I’m working on more pieces about death. Oh, joy…

Music producer Phil Spector has died

art v artist

Phil SpectorEvery December, I listen to the Phil Spector box set Back to Mono. Why December? Because his birthday was on Boxing Day. There are three discs of music he had produced from 1958-1969 by such artists as the Ronettes, the Crystals, Darlene Love, and the Righteous Brothers. The fourth disc is the amazing album A Christmas Gift For You.

And yet it was increasingly clear that Phil Spector was a really awful individual. “In her 1990 memoir, Be My Baby: How I Survived Mascara, Miniskirts, and Madness, or My Life as a Fabulous Ronette,” his ex-wife Ronnie “depicted Spector as an abusive husband prone to eccentric if not outright insane behavior.” He notoriously enjoyed playing with guns. Notably, a drugged Spector fired a gun in a recording control room, inches from former Beatle John Lennon’s ear in the early 1970s.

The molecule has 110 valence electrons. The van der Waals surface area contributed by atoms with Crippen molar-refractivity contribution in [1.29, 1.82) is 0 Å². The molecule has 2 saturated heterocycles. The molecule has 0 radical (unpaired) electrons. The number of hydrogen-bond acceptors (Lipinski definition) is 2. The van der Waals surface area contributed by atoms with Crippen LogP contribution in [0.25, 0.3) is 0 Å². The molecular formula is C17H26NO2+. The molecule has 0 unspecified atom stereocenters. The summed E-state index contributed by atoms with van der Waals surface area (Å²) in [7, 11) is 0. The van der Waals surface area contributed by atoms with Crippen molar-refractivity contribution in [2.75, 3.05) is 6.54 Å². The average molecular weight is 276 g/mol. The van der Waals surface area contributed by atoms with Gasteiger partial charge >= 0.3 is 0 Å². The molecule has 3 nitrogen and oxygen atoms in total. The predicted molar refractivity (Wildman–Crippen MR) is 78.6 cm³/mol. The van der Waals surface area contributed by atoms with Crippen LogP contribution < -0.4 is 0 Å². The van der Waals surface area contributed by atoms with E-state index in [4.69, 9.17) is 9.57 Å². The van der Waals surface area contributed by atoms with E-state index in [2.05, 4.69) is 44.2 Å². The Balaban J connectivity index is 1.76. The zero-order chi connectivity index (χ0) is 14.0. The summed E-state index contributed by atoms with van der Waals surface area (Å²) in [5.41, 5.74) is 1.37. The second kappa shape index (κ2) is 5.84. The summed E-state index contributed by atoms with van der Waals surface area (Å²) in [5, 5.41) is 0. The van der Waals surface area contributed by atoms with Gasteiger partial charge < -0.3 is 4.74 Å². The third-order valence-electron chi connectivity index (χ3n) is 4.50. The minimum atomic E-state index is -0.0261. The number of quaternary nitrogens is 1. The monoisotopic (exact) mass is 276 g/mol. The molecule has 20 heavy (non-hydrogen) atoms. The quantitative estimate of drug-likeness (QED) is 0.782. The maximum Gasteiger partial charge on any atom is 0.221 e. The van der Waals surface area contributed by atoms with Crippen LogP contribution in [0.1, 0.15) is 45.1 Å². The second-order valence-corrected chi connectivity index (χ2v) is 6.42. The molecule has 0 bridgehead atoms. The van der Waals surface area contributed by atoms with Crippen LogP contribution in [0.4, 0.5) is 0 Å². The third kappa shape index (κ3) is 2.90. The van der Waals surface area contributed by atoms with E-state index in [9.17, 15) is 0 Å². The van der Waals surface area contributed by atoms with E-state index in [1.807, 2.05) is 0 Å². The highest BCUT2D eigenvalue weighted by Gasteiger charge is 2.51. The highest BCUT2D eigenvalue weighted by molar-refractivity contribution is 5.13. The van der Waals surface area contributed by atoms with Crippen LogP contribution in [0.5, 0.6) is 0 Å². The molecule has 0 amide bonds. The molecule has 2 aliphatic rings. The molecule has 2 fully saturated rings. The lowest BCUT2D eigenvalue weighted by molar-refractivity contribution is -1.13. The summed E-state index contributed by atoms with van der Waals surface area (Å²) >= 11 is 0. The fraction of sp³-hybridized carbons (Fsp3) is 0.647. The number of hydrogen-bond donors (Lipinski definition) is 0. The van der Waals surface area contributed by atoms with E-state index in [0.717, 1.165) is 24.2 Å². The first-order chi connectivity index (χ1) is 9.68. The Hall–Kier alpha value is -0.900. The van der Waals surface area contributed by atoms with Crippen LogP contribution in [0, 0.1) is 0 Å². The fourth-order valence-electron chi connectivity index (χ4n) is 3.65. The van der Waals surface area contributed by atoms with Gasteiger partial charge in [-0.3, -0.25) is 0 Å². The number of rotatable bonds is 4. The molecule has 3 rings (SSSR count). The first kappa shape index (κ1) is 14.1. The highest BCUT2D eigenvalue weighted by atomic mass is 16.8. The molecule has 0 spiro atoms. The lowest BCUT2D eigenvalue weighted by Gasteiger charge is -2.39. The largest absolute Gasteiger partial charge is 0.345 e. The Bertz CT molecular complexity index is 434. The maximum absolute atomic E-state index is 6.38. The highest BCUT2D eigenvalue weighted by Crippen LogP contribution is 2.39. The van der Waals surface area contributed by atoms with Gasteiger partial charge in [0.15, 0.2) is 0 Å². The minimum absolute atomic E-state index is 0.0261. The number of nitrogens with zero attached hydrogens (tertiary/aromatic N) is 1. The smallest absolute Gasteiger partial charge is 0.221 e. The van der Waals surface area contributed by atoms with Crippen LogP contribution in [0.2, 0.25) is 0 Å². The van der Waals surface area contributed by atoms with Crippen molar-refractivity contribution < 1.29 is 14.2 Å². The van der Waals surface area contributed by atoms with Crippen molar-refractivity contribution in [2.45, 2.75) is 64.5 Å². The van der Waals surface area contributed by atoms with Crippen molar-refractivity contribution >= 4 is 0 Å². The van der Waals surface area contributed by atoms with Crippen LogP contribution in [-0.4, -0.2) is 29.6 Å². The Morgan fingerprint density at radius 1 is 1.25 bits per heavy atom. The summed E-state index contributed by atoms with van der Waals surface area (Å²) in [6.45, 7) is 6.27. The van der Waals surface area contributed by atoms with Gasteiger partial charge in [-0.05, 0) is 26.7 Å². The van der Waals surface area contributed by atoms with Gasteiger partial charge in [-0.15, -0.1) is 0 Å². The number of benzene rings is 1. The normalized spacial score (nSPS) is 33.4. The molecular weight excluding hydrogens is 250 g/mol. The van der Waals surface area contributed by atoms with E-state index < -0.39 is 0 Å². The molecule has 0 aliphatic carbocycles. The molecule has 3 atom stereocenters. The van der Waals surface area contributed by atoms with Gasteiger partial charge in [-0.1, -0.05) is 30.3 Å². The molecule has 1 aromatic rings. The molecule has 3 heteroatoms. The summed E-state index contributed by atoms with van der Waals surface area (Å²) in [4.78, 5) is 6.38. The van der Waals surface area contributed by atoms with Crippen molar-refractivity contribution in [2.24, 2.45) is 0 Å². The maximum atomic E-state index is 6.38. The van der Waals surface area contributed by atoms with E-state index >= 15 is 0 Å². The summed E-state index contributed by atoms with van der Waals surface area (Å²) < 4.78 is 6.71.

In 2003, actress Lana Clarkson was found dead at Spector’s mansion from a gunshot wound. “Despite telling his chauffeur that ‘I think I just shot her,’ as the chauffeur told police in an affidavit, Spector later recanted this.” Spector told police, and said “in interviews that Clarkson ‘may have accidentally taken her own life.’”

There was a hung jury in the first trial, ending in 2007. But he was convicted of second-degree murder in 2009. He died in a California prison on January 16, 2021.

Little Steven quote